Android Wear / ViewStub

Match Timer – Part 5

Previously in this series we’ve looked at the timer engine, the event engine, and the mechanism for notifying the user in our app for timing football matches. In this article we’ll turn our attention to the UI and look at the Activities in the app.

matchtimerOn a mobile or tablet notifications can be a useful mechanism to alert a user to new or updated information in an app. However on Wear notifications are much more front and centre and are the primary mechanism for user interaction. Whereas on mobile & tablet you have a launcher app which is the primary mechanism for launching apps, on Wear the launcher has been deliberately pushed away to encourage developers to use alternate mechanisms to launch Wear apps (we’ll cover this in a future series). For Match Timer, we’ll need to use voice control or the launcher to initially display a Notification. The main Launcher Activity is actually pretty simple:

All this does is call MatchTimerReceiver.setUpdate() which we defined previously which will create a Notification which the user can then interact with.

There is a second Activity in our app which displays the detailed information within the Notification (we discussed how this gets attached to the notification in the previous article). This Activity has a UI associated with it and our main layout contains a single WatchViewStub:

This is a custom ViewStub for Wear which will automatically inflate one of two distinct layouts depending on the shape of the Wear device. There are also two further layouts which contain the same controls, but in layouts optimised for the different from factors. Here’s the rectangular layout:

This has three TextViews which will display the total elapsed time, total played time, and total stoppage time. The round layout has the same Views, with the same IDs but just in a slightly different layout which will work better on a round display. I won’t bother listing the round layout here, it will be available in the source.

Finally we have MatchTimerNotificationActivity itself:

This is pretty straightforward, we use a Handler to fire every second while the Activity is running. There’s a couple of aspects that are worthy of a little explanation, though. Firstly, because we’re using a ViewStub, the actual layout containing the controls that we need to update will not exist after we inflate the activity_match_timer layout. So we need to use a ViewStub.OnLayoutInflatedListener so that we receive a callback once the ViewStub‘s layout has been inflated. At that point we’re able to get our View handles and perform an initial update.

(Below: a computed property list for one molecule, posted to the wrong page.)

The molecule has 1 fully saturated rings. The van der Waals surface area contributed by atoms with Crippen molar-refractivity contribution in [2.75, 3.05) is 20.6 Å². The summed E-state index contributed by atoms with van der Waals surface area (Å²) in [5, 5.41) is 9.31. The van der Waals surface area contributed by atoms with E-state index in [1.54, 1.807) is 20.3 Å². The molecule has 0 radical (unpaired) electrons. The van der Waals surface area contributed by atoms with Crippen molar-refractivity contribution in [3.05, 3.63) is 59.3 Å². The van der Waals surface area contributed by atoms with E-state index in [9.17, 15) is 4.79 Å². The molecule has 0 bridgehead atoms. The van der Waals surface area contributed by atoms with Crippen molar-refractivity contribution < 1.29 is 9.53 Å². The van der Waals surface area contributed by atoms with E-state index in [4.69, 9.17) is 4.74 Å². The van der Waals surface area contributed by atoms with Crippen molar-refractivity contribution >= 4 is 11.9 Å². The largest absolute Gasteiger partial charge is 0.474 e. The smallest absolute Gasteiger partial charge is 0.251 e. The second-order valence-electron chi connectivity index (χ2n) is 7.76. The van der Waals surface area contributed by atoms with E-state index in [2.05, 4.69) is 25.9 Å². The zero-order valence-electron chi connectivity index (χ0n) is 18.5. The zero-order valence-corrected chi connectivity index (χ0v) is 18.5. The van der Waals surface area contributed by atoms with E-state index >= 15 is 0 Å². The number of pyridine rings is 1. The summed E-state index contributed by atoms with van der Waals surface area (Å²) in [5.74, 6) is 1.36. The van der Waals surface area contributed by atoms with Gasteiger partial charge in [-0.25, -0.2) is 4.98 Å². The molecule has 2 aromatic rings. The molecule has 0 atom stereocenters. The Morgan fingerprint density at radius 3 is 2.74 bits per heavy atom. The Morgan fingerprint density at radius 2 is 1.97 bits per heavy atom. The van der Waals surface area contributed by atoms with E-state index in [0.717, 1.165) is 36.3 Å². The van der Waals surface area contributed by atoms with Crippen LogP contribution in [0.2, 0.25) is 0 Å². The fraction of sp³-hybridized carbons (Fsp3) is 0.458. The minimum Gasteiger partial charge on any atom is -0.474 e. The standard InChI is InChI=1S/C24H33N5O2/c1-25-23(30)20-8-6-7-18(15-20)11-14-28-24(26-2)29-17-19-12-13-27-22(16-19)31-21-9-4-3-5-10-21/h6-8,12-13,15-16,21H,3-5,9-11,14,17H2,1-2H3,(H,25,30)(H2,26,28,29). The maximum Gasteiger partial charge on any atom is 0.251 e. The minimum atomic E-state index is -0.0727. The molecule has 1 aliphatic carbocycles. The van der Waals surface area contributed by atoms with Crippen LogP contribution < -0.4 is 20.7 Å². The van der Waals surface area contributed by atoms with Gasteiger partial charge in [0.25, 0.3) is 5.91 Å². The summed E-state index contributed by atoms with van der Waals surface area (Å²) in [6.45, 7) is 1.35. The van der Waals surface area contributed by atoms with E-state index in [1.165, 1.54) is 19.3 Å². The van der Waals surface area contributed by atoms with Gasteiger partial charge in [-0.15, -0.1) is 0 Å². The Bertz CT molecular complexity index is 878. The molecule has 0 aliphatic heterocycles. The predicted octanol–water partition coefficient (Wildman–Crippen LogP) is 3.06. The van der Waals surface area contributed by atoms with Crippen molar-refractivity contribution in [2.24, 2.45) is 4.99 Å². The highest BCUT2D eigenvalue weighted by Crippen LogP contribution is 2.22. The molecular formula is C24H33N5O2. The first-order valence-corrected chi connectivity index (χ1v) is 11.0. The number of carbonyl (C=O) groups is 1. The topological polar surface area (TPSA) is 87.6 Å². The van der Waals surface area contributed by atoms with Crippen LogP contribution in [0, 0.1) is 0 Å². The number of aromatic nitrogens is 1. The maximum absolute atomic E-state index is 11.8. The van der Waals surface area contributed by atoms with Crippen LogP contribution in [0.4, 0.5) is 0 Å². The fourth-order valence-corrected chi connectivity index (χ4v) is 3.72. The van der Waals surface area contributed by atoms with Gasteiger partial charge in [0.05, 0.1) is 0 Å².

The second thing worth mentioning is that initially all of the user interaction was done via the Notification actions. While this worked quite well, I found during testing that in the excitement of a live football match having to swipe to get to the actions was a little cumbersome. I therefore decided to add an OnClickListener which would perform the most common action (i.e. the action on the first page to the right of the main activity) whenever the user taps on the Activity. This made thing much better, but I also discovered that by adding this, it also handled taps on the Notification itself (i.e. when just the notification title is displayed), and this made things easier still!

That’s pretty much it for the code, all that we need is the manifest and we’re good to go:

As this is a Wear app we must declare that in a uses-feature element. We also need to declare that we require VIBRATE permission otherwise our vibrating alarms will not work. There are declarations for both Activities. We don’t need to do anything in order to enable voice launch capabilities, other than adhere to the normal rules (i.e. the appropriate intent-filter)for creating a launch-able Activity – the framework adds voice launching based upon the name used in the android:label attribute.

Finally we declare MatchTimerReceiver with the supported actions.

When I originally planned this series of articles, I felt that this would be the appropriate place to conclude the series. However in releasing the app to Google Play I encountered one or two issues in packaging the app appropriately for upload to the Play developer console. So in the concluding article in this series we’ll take a look at how to package the app ready for distribution.

Match Timer is available on Google Play.


Get it on Google Play

© 2014, Mark Allison. All rights reserved.

CC BY-NC-SA 4.0 Match Timer – Part 5 by Styling Android is licensed under a Creative Commons Attribution-NonCommercial-ShareAlike 4.0 International License. Permissions beyond the scope of this license may be available at http://blog.stylingandroid.com/license-information.

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